Mountain lions, known as cougar, catamount, puma, panthers, and nearly 300 other local and regional names in North and South America, have been officially listed as extinct since March 2, 2011, after a four year review among 21 eastern states. The last known cougar in the eastern United States is thought to have been shot in Maine in 1938 (taxidermied and show at left years later with Bruce Wright). Granted, this cougar was categorized as a separate species from the number of other groups of cougar including that of the Florida Panther and western cougar. Technically, according to some who dispute the eastern cougar as a distinct species, the cougar was extirpated from the eastern states and regulated to the mountains of California, Oregon, Washington, and British Columbia in North America while still having a large roaming area of South America.
In the 1990s there began to be rumors and reports of cougar sightings although rumors had persisted since the 1940s despite the cougar never being officially documented. Eastern states laughed at these reports and declared that no mountain lions existed east of the Mississippi River. If ones were sighted they were either escaped exotic pets, ones that were let loose on purpose, or were just misidentification of a house cat.
Over the years the evidence became clear. On June 11, 2011, just three months after the eastern cougar was declared extinct, a mountain lion was struck and killed by an SUV on the Wilbur Cross Parkway in Milford, Connecticut. This was less than 80 miles northeast of New York City. Granted, this was not an eastern cougar but a wandering male from the Black Hills region of South Dakota. This is the largest eastern concentration of cougars other than the small number that exist in south Florida. Numerous other states have reluctantly provided photograph, video, and physical evidence that mountain lions are wandering through states east of the Mississippi River.
The main point here is that despite a seemingly slow and triumphant comeback the cougars discovered in the east are wandering males from the west, again primarily from the Black Hills region. If this latest report from Tennessee were true it would be a huge victory for big cat lovers and huge headache for state wildlife management teams that do not seem to want to deal with having these ambush predators in their states.
This sighting was in the form of a video that was shot by Jim Kutz who lives in a KOA Campground in Lebanon, Tennessee. Mr. Kutz claims to have found evidence of mountain lions and set up a trail cam to hopefully capture evidence of them. He also states that he has been a trapper of game for quite a while and has trapped bobcat, coyote, fox, and other animals and these cats seem much larger than bobcat.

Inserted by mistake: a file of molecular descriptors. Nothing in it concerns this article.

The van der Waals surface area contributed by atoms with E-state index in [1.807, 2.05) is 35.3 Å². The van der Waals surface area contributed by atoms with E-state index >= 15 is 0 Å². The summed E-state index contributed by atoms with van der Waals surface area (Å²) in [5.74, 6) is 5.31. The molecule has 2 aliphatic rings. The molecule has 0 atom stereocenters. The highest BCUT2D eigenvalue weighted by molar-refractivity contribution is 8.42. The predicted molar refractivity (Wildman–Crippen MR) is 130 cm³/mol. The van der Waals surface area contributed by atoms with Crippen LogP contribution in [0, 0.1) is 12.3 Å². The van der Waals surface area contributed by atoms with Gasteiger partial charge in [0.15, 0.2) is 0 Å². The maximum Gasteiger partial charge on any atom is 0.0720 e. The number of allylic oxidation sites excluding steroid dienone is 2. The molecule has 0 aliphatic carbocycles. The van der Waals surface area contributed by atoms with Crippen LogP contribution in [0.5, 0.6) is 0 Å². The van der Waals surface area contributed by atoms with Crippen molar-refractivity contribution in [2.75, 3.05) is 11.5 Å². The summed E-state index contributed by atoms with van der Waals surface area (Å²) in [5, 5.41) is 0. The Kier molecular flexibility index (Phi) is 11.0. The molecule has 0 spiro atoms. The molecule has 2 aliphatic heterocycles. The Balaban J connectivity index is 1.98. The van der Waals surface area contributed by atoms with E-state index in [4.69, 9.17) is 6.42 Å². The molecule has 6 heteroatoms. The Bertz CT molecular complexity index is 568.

However, when watching the video it is apparent to me (and many others it seems) that these are in fact NOT cougars but are definitely bobcat despite the claims of Mr. Kutz. The cats in the video have ears that have a white stripe in the center. Mountain lions, including cubs, have solid colored backs of their ears which is generally dark brown. Another telltale sign is that bobcats have very short tails especially to that of a cougar. In the video it is clear that the tails of the cubs is far less than the size of its leg and bobcats (named for their short tail) have a tail that only grows about six inches long. A cougar on the other hand will have a tail that is about three feet long and will generally measure 2/3 the length of its head and body. The image in this paragraph shows two black and white photos taken directly from the video and shows the ears and body structure of a bobcat and cougar for comparison.
It is also apparent to me that despite Jim's background with trapping he's not very good at identifying these creatures on film. It's also apparent that Scott Walker, the person from WGNS who interviewed Mr. Kutz is not as knowledgeable about animals as he tries to be during the interview. Cougars do not grow to 800 pounds (try 220 pounds with males), they are not constantly traveling (especially with cubs), and they are not exclusively "night animals" as they are not just nocturnal but also crepuscular (active at dawn/dusk) and can also be observed during the day.